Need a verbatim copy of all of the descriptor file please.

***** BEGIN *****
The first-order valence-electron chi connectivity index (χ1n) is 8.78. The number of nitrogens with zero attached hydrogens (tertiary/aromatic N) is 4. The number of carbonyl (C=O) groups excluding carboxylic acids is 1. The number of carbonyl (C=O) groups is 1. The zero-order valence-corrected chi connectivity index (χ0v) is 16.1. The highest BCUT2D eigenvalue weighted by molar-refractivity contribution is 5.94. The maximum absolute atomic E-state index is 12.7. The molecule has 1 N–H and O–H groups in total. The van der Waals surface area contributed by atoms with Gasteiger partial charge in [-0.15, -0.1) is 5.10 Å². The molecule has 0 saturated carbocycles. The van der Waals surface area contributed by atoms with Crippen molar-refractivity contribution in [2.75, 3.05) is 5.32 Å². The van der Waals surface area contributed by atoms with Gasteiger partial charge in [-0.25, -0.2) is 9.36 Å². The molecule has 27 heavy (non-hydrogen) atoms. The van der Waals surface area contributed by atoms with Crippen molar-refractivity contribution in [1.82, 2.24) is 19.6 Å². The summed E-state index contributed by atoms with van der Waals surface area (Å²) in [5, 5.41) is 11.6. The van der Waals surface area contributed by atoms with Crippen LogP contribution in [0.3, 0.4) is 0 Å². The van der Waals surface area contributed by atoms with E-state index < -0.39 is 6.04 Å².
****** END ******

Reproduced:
The first-order valence-electron chi connectivity index (χ1n) is 8.78. The number of nitrogens with zero attached hydrogens (tertiary/aromatic N) is 4. The number of carbonyl (C=O) groups excluding carboxylic acids is 1. The number of carbonyl (C=O) groups is 1. The zero-order valence-corrected chi connectivity index (χ0v) is 16.1. The highest BCUT2D eigenvalue weighted by molar-refractivity contribution is 5.94. The maximum absolute atomic E-state index is 12.7. The molecule has 1 N–H and O–H groups in total. The van der Waals surface area contributed by atoms with Gasteiger partial charge in [-0.15, -0.1) is 5.10 Å². The molecule has 0 saturated carbocycles. The van der Waals surface area contributed by atoms with Crippen molar-refractivity contribution in [2.75, 3.05) is 5.32 Å². The van der Waals surface area contributed by atoms with Gasteiger partial charge in [-0.25, -0.2) is 9.36 Å². The molecule has 27 heavy (non-hydrogen) atoms. The van der Waals surface area contributed by atoms with Crippen molar-refractivity contribution in [1.82, 2.24) is 19.6 Å². The summed E-state index contributed by atoms with van der Waals surface area (Å²) in [5, 5.41) is 11.6. The van der Waals surface area contributed by atoms with Crippen LogP contribution in [0.3, 0.4) is 0 Å². The van der Waals surface area contributed by atoms with E-state index < -0.39 is 6.04 Å².